Ask any YouTuber what their main challenge is, and they’re likely to say, “I just don’t have enough time to get it all done”.
That might be true, but as I’ve discovered recently, we really are the masters of our own destiny when it comes to how much productivity we can squeeze out of a working day.
A case in point: I completely screwed up ‘iPhone season’ this year. Hopefully, the net effect of that isn’t obvious, publicly, but behind the scenes, it has been a right old palaver.
This self-inflected hassle stems mainly from a failure on my part to balance sponsored and growth content effectively. It’s a big lesson for me, and I’ll be making changes, but I think my learnings could help other aspiring creators.
How I got it totally wrong
A couple of months ago, I received several really interesting, well-paying sponsorship opportunities. Several brands were keen to work with me and pay to have prominent ad integrations in my videos.
I said “yes” too many times. And because they all arrived in such a short space of time, that meant the scheduling of the resulting sponsored videos was just as closely packed in my content calendar.
If this was ‘off-season’ when the tech niche takes a much-needed breather, it wouldn’t have been a huge issue. If anything, this influx of sponsorships would have been welcomed, due to the inevitable dip in views and engagement during that time.
But this wasn’t off-season; I’d inadvertently scheduled all of those sponsored videos throughout September and October – two months that are vitally important in the tech calendar.
It’s why, if you’ve been following the channel recently, you’ll have seen me review a productivity app, an office chair, and a budget pair of headphones, amongst the usual raft of iPhone event reaction stuff.
It’s been a headache to produce (although a lot of fun, admittedly) but, more importantly, not particularly coherent for my audience. That’s not good enough, as far as I’m concerned.
Committing to the 80/20 rule
I was talking to a couple of YouTuber mates about this recently, and we all agreed that in order to successfully grow a YouTube brand and keep it heading in the right direction, you need to strike the balance between two types of content.
The first is what I’ve described above – sponsored content. Love it or loathe it, sponsored videos are a significantly important revenue stream for YouTubers of all sizes – they keep the lights on and put food on the table. My rule is to only accept sponsors when I genuinely have an interest in their product and feel that it could benefit my audience. It’s rare this doesn’t pay off for the brand, my audience, and yours truly.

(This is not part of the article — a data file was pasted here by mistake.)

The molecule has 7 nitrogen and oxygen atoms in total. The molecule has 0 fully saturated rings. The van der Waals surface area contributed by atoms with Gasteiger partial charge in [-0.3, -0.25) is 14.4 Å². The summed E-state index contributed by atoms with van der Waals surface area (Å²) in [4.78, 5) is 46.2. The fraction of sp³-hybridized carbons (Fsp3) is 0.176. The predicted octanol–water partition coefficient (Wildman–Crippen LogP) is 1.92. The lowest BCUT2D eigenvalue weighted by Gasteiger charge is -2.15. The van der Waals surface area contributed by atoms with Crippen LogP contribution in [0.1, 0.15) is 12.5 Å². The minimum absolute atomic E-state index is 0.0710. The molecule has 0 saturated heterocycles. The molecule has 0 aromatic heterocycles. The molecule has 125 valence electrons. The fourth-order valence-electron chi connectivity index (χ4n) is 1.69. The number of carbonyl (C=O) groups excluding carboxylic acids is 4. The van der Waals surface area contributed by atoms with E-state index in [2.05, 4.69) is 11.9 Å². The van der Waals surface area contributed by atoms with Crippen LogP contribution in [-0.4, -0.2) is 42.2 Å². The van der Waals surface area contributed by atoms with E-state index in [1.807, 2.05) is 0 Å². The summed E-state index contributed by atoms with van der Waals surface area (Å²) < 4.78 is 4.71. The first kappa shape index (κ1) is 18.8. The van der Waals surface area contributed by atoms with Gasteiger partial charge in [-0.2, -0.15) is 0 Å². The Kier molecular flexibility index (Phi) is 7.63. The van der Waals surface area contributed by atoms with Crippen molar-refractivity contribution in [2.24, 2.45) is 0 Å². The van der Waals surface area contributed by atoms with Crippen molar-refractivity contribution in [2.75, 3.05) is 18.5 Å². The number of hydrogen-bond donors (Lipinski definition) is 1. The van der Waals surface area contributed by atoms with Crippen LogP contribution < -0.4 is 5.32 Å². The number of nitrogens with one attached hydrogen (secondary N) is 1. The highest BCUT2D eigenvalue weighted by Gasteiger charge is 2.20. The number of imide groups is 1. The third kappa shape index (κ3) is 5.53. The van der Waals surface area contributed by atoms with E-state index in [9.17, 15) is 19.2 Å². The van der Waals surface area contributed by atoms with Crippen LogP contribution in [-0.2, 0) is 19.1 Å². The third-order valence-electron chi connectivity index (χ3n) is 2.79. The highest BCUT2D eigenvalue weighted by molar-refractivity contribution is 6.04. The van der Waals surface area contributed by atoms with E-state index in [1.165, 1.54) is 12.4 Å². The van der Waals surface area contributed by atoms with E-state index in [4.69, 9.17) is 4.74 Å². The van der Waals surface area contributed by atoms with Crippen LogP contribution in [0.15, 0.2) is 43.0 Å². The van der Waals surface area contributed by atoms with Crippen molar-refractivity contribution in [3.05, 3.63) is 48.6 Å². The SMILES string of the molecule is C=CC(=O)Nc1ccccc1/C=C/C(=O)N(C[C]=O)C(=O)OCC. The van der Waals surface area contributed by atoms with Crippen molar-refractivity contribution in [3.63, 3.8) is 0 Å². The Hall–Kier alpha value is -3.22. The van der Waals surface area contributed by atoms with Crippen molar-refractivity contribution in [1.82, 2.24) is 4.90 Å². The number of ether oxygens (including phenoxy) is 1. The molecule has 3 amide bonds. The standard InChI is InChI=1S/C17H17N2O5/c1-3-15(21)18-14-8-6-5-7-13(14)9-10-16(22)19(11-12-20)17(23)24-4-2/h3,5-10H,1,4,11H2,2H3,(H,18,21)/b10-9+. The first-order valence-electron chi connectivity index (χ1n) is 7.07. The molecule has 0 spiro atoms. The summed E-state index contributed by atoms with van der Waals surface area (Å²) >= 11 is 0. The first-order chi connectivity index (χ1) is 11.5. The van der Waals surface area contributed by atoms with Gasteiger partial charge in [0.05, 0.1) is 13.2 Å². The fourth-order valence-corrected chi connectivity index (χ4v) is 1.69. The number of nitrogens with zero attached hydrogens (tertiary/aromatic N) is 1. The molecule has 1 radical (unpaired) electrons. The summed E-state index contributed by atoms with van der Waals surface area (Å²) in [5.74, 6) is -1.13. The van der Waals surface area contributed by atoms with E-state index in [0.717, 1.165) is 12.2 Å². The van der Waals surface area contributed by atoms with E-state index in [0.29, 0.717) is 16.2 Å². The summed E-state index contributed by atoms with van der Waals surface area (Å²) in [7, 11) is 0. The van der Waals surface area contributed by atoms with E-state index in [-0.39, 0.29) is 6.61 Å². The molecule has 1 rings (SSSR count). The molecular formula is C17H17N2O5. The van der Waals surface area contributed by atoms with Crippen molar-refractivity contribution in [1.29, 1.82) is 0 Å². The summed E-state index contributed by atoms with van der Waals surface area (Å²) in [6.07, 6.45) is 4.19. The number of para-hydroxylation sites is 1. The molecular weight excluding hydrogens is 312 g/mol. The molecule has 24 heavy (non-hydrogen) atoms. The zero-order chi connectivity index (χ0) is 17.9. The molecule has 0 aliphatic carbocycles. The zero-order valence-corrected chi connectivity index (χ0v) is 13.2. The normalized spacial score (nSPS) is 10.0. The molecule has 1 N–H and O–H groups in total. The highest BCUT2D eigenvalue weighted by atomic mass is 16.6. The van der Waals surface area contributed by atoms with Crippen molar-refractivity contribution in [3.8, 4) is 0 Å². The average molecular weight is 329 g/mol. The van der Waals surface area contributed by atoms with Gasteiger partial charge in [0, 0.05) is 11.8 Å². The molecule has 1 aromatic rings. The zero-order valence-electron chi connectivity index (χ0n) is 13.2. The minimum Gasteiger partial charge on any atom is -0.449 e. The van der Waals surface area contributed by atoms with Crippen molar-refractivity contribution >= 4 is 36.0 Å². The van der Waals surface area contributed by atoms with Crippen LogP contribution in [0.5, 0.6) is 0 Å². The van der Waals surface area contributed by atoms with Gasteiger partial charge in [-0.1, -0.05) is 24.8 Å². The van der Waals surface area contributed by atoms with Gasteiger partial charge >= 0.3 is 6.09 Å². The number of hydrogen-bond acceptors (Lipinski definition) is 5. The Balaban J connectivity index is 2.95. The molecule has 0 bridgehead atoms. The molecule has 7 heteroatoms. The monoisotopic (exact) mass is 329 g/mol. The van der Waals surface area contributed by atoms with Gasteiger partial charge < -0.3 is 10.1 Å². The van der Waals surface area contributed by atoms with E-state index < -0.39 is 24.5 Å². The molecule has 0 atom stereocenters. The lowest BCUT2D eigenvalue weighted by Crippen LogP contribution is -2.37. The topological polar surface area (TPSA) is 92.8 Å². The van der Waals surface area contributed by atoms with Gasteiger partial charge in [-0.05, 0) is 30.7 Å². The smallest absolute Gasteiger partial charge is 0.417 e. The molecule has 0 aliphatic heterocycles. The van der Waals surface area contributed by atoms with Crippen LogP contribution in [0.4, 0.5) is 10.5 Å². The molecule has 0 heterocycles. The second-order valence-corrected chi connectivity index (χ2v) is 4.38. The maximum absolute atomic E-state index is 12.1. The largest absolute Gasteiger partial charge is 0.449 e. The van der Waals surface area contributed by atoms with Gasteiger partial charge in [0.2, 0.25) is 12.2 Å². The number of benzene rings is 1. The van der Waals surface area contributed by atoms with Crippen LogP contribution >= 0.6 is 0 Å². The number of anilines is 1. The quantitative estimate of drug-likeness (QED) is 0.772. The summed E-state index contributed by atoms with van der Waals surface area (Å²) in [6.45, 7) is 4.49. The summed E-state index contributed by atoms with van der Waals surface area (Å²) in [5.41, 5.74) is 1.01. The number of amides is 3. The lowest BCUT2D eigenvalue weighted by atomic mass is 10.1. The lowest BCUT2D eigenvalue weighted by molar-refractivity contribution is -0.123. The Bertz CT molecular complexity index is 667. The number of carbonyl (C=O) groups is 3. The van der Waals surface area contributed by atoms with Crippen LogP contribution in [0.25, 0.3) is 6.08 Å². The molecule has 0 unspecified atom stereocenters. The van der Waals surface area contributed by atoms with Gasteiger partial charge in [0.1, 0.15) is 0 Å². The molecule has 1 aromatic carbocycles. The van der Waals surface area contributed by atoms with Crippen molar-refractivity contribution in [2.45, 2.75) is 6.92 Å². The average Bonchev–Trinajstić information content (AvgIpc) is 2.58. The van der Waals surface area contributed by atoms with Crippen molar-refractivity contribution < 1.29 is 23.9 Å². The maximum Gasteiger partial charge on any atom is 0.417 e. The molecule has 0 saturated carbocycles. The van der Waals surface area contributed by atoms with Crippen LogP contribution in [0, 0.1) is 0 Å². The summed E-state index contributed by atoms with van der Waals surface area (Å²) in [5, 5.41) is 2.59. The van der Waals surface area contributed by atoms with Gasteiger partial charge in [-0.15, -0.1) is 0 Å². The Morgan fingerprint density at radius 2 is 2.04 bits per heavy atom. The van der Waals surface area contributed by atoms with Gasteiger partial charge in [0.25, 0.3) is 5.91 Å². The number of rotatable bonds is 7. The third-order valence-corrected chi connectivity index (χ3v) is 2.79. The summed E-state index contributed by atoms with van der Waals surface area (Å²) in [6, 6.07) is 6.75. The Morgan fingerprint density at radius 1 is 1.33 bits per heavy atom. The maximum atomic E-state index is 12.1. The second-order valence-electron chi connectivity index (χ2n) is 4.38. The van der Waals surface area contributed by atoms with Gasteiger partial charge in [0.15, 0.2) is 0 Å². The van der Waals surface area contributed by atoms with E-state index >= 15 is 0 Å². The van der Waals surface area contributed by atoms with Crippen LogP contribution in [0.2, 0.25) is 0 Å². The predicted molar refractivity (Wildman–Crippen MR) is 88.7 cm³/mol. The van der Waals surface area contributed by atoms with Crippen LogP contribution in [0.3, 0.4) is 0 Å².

But those videos always draw in a relatively small audience. They can be super successful when it comes to referrals and conversions for the brand (and I must note that I often benefit from that too, thanks to affiliate deals), but they don’t help grow my brand at all.
Growth content, as the name suggests, does. It’s rarely sponsored, and instead favours a theme which latches onto a highly trending topic. This is the golden stuff – it’s what draws people in and tempts them to subscribe. Pick the right topic, and your carefully crafted video can have an immediate, positive impact on the growth of your channel.
This year, it has become clear that the good ol’ 80/20 rule should apply here, weighted in the favour of growth content. Over these last two months, that balance has been closer to 50/50, and that means a slower moving channel with ad-hoc and relatively unpredictable revenue, rather than sustained audience growth.
How to stick to your guns
As I alluded to earlier, implementing the 80/20 rule for growth versus sponsored content isn’t easy at all. It’s very hard to say “no” to a brand that’s working on a tight timescale and wants to pay you good money to feature a product you have an interest in.
However, the more I negotiate with these brands, the more I realise that you can lead the conversation as the creator. Those timescales, embargoes, and limited time offer periods shouldn’t dictate when a video is scheduled. If you can’t fit a review in right at the time of the embargo lifting, will your audience really care? Probably not – check out how long it takes MKBHD to publish his big-name reviews these days.
It all comes down to being bold with your negotiations, being honest when you can’t meet a non-movable publishing date, and having the confidence to lean on your past experiences. As I always say, you know what works for your channel – not the brand that wants to sponsor it.
You have my word – from here on, I will be sticking diligently to the 80/20 rule – it’s better for everyone.
Sponsored videos remain a sticky topic in YouTube land. The viewers who publicly illustrate their distrust of my content because it is sponsored are admittedly in the minority, but they still bite.
I’ve made mistakes with sponsors in the past – I’m happy to admit that. I’ve inadvertently worked with a couple of brands who didn’t live up to my aforementioned rules governing sponsored content. That’s a learning process, and one I’m committed to.
Managing the balance between growth and sponsored content is a challenge I didn’t foresee when I started this business. I hope my new strategy for dealing with it effectively inspires you to do the same!
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